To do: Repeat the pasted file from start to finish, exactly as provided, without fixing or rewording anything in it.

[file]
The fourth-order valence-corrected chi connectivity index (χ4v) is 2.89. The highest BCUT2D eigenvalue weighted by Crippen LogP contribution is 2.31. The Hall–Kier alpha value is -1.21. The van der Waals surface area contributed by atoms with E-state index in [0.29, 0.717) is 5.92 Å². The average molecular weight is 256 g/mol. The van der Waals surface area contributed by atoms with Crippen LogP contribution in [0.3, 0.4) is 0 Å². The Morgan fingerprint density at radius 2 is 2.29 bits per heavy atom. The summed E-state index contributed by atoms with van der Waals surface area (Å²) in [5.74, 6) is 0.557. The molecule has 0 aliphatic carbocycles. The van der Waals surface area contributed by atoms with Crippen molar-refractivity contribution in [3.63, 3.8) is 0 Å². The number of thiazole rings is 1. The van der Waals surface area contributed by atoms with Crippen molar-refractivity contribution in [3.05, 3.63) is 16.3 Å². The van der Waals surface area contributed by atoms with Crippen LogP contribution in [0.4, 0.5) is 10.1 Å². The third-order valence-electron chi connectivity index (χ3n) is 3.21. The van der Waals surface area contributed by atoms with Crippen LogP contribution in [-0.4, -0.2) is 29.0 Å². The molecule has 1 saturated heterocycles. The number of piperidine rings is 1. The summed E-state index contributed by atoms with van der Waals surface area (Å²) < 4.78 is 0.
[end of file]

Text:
The fourth-order valence-corrected chi connectivity index (χ4v) is 2.89. The highest BCUT2D eigenvalue weighted by Crippen LogP contribution is 2.31. The Hall–Kier alpha value is -1.21. The van der Waals surface area contributed by atoms with E-state index in [0.29, 0.717) is 5.92 Å². The average molecular weight is 256 g/mol. The van der Waals surface area contributed by atoms with Crippen LogP contribution in [0.3, 0.4) is 0 Å². The Morgan fingerprint density at radius 2 is 2.29 bits per heavy atom. The summed E-state index contributed by atoms with van der Waals surface area (Å²) in [5.74, 6) is 0.557. The molecule has 0 aliphatic carbocycles. The van der Waals surface area contributed by atoms with Crippen molar-refractivity contribution in [3.63, 3.8) is 0 Å². The number of thiazole rings is 1. The van der Waals surface area contributed by atoms with Crippen molar-refractivity contribution in [3.05, 3.63) is 16.3 Å². The van der Waals surface area contributed by atoms with Crippen LogP contribution in [0.4, 0.5) is 10.1 Å². The third-order valence-electron chi connectivity index (χ3n) is 3.21. The van der Waals surface area contributed by atoms with Crippen LogP contribution in [-0.4, -0.2) is 29.0 Å². The molecule has 1 saturated heterocycles. The number of piperidine rings is 1. The summed E-state index contributed by atoms with van der Waals surface area (Å²) < 4.78 is 0.